Warming Lake Superior already affecting fishWarm water might already be changing the makeup and distribution of fish in Lake Superior, a new study suggests.
By: John Myers and LaReesa Sandretsky, Lake County News Chronicle
Warm water might already be changing the makeup and distribution of fish in Lake Superior, a new study suggests.
Increasing water temperatures over the last three decades have made conditions more favorable for chinook salmon, walleye and lean lake trout but less favorable for cold water-loving siscowet lake trout.
The research was conducted by the University of Wisconsin-Madison, funded by Wisconsin Sea Grant and led by Tim Cline, now at the School of Aquatic and Fishery Sciences at the University of Washington.
The research builds on work by Jay Austin and other researchers at the University of Minnesota Duluth’s Large Lakes Observatory who found that average Lake Superior surface water temperatures increased 2.5 degrees Celsius between 1979 and 2006, among the most dramatic examples of climate change in North America.
Don Schreiner has worked at the Minnesota Department of Natural Resources office and hatchery located along Scenic Highway 61 where the French River runs into Lake Superior for 25 years. In his research, he said he’s noticed the slow change in the lake habitat.
“What we’ve seen with climate change is that Lake Superior is moving towards the habitat of Lake Huron,” Schreiner, supervisor for the Lake Superior Fisheries of Minnesota, said.
“I think our biggest message is that these are changes that already have happened. These are not projections of temperatures years from now,” said Cline, the study’s lead researcher s. “We think Lake Superior deserves attention because these are some of the biggest temperature changes we’ve seen anywhere. We wanted to see how that may be already affecting the fish.”
Schreiner estimates that the change in the fish population will be more obvious in 20-30 years and his biggest worry is that warmer waters will make life easier for nonnative and invasive species.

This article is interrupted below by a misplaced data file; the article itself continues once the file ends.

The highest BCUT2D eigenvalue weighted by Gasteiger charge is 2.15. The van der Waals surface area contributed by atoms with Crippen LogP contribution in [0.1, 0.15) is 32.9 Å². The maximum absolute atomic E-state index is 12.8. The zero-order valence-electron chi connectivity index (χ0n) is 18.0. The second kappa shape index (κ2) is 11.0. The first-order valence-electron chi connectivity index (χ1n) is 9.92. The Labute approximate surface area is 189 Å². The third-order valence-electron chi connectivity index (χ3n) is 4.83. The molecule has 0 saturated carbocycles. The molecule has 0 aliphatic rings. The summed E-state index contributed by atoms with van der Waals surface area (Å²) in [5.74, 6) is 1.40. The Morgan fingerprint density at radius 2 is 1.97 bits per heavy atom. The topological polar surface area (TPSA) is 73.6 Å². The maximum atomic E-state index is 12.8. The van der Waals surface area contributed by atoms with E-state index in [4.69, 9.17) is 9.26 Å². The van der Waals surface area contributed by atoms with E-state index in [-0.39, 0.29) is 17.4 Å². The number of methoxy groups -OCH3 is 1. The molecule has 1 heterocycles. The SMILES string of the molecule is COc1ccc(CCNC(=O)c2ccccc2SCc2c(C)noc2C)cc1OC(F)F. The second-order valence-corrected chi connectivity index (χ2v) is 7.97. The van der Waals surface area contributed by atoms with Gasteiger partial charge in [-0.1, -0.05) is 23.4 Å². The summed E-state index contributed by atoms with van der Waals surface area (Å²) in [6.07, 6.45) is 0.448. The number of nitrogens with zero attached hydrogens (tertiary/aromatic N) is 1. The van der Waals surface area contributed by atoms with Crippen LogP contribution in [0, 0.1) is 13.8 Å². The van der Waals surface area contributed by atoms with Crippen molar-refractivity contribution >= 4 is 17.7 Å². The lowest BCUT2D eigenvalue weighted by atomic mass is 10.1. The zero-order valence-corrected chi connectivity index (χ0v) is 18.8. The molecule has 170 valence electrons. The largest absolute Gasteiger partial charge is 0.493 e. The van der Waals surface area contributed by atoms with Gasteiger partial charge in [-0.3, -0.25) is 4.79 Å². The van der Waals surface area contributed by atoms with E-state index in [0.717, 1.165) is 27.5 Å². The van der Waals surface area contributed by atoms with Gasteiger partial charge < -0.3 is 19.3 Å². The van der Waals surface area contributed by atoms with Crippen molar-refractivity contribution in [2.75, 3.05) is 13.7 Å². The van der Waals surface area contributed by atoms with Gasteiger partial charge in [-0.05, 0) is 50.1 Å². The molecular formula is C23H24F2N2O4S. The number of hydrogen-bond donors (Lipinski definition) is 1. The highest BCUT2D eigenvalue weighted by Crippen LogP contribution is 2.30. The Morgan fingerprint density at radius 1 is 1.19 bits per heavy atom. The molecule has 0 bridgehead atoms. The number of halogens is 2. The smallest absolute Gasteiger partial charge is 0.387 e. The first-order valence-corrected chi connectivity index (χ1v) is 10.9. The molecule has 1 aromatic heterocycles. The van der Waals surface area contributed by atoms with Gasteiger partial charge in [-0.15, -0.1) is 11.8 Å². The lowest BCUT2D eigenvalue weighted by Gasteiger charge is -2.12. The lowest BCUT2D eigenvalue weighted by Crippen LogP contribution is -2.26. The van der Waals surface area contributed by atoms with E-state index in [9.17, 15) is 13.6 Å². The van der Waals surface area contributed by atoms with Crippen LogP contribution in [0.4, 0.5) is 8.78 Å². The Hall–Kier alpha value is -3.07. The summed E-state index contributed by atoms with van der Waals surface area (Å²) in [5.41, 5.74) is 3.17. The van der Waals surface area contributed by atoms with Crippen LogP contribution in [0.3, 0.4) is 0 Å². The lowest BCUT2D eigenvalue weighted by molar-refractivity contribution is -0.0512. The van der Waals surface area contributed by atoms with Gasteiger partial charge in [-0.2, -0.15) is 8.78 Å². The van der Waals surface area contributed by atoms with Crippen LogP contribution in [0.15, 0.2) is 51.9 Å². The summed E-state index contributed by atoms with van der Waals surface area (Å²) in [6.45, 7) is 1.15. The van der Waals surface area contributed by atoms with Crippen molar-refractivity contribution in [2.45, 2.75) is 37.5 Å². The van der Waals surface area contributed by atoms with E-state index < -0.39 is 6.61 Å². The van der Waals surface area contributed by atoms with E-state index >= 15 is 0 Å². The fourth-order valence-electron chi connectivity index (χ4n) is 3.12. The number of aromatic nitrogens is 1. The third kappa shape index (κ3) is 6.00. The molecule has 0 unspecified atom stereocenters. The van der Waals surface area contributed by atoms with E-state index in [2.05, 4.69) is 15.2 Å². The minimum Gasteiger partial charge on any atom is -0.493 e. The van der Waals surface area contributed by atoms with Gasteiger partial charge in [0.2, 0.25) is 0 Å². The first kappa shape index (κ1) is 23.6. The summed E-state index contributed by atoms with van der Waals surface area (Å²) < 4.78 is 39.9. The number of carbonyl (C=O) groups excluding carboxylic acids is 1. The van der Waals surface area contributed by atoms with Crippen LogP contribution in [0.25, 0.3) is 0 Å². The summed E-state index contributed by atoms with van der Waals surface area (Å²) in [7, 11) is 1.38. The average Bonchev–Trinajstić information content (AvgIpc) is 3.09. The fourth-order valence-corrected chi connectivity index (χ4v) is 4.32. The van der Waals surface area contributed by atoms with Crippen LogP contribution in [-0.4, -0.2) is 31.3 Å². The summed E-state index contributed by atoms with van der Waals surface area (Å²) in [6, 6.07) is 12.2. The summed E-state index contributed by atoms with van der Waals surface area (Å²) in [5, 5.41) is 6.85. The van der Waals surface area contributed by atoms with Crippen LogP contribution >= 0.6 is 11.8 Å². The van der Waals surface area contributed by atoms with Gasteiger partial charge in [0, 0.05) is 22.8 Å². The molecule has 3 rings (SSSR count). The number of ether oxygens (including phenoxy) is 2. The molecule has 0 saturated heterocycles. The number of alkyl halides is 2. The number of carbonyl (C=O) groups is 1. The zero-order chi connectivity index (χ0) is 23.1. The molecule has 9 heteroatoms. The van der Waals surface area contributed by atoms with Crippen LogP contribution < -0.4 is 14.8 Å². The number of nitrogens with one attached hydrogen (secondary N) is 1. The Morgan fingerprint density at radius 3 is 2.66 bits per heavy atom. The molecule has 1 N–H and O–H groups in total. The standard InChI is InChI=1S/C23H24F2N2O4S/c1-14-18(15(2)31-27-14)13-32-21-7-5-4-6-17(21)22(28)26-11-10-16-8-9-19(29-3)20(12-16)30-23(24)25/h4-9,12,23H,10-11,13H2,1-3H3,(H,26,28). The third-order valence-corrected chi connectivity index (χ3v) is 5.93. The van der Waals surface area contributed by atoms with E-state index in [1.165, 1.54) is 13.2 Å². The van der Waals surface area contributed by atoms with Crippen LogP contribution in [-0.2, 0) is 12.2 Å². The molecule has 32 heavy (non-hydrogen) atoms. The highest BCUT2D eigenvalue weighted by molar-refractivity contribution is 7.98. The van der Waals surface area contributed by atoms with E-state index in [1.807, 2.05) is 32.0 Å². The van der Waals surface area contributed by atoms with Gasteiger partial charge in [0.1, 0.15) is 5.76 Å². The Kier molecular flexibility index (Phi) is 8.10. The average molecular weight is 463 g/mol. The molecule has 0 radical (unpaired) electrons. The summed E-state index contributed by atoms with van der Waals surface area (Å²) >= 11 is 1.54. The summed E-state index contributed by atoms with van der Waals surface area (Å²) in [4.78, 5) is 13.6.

“One of my biggest concerns would be making Lake Superior hospitable to nonnative species,” he said, adding that fish like the alewife, which don’t naturally occur in Lake Superior, will prosper in warmer temperatures and compete with native fish.
The researchers picked lake trout, siscowet, salmon and walleye because they are among the most important species for sport angling and the region’s tourism economy.
“We found that the number of days with preferred temperatures and the amount of water available within the preferred temperature range has increased significantly for lean lake trout, salmon and walleye,” Cline said. Meanwhile, higher water temperatures have forced siscowets to move farther from shore.
Cline cautioned, however, that the decline in water with preferred temperatures doesn’t necessarily mean the number of fish has changed correspondingly.
“We don’t know if there are that many fewer siscowet and more walleye,” Cline said. “But we think the lake already is seeing changes in the makeup and distribution of fish.”
Schreiner agreed, but added that many other factors affect fish populations. The office at which Schreiner works is responsible for managing fish populations in Lake Superior, which includes setting quotas for commercial and sport fishermen.
“Temperature is just one thing that affects fish,” Schreiner said.
He commended the research Cline and his team did, making sense of large amounts of data and creating a temperature model that can reveal more about the effects of global climate change.
“They did a really nice job of pulling all of the information together. I think it’ll just grow from there,” Schreiner said.